Windows 7 Compatibility
The SocketTools 8.0 .NET assemblies, ActiveX controls and dynamic link libraries (DLLs) are fully compatible with Windows 7 and Windows Server 2008 R2, and are supported on those platforms. If you've already updated your software to work with the least-privilege user account (LUA) security model in Windows Vista, you'll find the transition to Windows 7 to be a simple and straight-forward process. While there have been some significant improvements in terms of performance and usability with Windows 7, it uses the same kernel architecture as Windows Vista and has a high degree of compatibility with existing software.
If you're using an earlier version of SocketTools, it is recommended that you upgrade to the current version ensure compatibility with Windows 7 and Windows Server 2008 R2. Until you have upgraded your application to use SocketTools 8.0, you should test the applications that you have developed and have the Windows XP compatibility option enabled, or run the application under XP Mode if necessary.
Upgrading to the current version of SocketTools is a simple process and does not generally require any significant coding changes. In most cases, all you will need to do is reference the new version of the components and/or libraries and rebuild your application. The application interface has been extended to maintain backwards compatibility with source written for previous versions.
Windows XP Mode
One of the new features for the Windows 7 Professional, Windows 7 Enterprise and Windows 7 Ultimate Editions is the XP Mode compatibility feature that will allow you to install and run your applications on virtualized Windows XP system. To use XP Mode, you must have a processor that supports hardware virtualization (such as Intel's processors with VT-x) and not all software will work correctly in the virtualized environment, particularly applications that require extensive 3D graphics or high-performance video and audio.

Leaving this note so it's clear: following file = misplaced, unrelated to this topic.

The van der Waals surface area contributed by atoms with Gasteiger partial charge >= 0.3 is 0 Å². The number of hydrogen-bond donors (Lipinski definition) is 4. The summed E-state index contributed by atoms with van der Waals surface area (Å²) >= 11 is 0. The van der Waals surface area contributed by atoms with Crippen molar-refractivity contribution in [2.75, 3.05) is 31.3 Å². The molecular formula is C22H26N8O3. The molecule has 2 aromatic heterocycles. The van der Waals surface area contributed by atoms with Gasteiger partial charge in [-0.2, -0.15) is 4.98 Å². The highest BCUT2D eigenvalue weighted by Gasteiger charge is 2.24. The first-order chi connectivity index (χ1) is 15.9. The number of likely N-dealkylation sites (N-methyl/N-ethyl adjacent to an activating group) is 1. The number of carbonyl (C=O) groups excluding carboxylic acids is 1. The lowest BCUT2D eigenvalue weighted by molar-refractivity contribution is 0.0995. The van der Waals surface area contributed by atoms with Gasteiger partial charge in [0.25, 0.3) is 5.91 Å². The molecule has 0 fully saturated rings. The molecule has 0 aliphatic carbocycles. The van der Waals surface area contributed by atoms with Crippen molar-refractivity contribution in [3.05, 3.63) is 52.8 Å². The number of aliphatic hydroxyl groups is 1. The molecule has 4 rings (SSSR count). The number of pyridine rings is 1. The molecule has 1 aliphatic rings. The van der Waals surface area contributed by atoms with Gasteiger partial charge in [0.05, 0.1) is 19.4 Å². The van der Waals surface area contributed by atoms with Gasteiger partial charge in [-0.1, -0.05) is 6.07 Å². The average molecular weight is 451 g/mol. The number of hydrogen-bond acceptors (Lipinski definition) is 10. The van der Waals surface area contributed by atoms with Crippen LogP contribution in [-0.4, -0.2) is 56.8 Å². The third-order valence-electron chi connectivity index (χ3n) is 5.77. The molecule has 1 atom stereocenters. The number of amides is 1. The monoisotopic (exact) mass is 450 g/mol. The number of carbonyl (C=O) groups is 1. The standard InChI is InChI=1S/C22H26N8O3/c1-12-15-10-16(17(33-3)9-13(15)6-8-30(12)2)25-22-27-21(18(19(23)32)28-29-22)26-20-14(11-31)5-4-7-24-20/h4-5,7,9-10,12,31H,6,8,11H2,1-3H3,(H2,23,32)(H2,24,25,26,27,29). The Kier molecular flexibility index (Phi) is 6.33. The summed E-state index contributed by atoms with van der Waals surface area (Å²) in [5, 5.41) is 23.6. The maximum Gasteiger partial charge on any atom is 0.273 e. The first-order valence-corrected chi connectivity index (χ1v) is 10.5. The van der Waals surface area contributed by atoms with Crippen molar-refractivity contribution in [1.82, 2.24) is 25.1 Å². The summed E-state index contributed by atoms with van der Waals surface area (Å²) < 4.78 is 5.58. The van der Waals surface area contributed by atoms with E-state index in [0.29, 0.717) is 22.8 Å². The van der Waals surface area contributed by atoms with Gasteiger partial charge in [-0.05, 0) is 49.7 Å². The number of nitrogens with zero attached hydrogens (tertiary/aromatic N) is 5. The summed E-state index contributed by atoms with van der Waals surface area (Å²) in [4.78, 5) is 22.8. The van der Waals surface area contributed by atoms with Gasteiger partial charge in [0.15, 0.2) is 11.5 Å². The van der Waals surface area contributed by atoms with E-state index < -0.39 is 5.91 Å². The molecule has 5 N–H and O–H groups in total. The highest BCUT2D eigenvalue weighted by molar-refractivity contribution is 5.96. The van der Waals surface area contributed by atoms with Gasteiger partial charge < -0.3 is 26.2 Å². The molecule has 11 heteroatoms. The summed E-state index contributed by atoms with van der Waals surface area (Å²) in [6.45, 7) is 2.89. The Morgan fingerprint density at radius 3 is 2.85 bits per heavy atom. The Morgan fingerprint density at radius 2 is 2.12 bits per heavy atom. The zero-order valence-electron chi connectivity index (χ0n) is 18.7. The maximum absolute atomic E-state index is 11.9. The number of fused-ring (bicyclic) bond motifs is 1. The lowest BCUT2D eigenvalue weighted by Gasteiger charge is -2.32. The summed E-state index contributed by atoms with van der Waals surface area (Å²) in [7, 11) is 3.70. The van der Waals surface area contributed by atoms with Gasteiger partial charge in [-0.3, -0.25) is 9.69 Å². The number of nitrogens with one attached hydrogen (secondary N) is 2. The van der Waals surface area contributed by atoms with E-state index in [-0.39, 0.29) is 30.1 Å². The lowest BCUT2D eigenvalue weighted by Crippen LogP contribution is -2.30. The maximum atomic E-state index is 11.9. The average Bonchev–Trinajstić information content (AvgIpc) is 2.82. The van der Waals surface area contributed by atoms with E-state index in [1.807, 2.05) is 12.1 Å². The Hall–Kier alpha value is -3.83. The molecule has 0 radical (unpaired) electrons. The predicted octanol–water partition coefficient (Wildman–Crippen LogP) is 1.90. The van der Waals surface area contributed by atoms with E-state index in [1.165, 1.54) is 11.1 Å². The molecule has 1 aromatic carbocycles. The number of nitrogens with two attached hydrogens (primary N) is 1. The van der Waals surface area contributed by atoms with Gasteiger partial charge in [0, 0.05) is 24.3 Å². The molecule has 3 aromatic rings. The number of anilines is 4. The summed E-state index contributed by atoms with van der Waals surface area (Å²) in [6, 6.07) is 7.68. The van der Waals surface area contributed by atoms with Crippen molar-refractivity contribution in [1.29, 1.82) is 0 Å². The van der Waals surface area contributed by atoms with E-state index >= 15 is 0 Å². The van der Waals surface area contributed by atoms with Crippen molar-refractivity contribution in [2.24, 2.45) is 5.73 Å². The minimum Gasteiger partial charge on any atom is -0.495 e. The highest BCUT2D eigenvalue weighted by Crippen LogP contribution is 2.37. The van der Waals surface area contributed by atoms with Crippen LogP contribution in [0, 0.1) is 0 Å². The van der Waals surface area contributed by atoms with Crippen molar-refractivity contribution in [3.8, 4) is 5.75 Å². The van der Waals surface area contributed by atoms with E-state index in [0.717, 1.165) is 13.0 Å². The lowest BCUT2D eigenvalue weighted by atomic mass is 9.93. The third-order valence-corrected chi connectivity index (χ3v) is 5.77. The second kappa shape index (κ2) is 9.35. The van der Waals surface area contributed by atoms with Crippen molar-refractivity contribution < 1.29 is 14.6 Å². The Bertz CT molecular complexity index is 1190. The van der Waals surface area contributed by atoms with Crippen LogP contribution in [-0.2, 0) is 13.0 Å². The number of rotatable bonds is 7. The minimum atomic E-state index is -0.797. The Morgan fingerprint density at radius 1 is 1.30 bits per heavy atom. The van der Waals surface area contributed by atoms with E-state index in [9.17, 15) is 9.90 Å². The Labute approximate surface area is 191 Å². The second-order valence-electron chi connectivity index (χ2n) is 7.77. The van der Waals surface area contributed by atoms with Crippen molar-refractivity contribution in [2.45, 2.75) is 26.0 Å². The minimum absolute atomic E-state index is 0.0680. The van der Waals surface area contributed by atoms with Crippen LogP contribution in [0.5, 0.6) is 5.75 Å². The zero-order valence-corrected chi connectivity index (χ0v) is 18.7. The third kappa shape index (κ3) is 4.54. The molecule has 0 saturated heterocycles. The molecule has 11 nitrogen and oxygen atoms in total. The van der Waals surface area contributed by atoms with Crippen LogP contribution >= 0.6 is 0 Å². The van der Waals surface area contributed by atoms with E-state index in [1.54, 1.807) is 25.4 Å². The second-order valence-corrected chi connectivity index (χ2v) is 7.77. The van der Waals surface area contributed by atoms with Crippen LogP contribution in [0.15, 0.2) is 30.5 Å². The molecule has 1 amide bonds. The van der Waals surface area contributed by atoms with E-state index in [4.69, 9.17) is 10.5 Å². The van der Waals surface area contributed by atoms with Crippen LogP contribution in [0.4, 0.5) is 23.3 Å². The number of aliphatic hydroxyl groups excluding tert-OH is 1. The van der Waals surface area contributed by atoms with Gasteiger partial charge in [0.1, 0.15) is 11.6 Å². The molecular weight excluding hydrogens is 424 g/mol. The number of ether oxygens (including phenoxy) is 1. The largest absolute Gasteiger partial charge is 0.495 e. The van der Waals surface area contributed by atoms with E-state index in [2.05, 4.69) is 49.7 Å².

For developers, XP Mode can be useful for installing older development tools that have compatibility problems under Windows 7. SocketTools 8.0 is supported in virtualized environments for development and testing purposes. You can download Windows XP Mode from http://www.microsoft.com/windows/virtual-pc/
Visual Studio 2010
If you're developing applications using Visual Studio 2010, including the Express Editions, you won't have any compatibility issues with Windows 7. If you are using an earlier version of Visual Studio on Windows 7, it is recommended that you upgrade to this current version. Current versions of Visual Studio can create projects which target multiple versions of the .NET Framework and existing projects should migrate with either no changes, or very minimal changes. More information about Visual Studio can be found on Microsoft's Visual Studio site.
Visual Studio 2008 and Visual Studio 2005
If you're developing applications using Visual Studio 2008 or Visual Studio 2005, including the Express Editions, you shouldn't have any compatibility issues with Windows 7. However, it is important to note that Microsoft's Windows Compatibility Center lists the Visual Studio 2005 Team Edition as not compatible.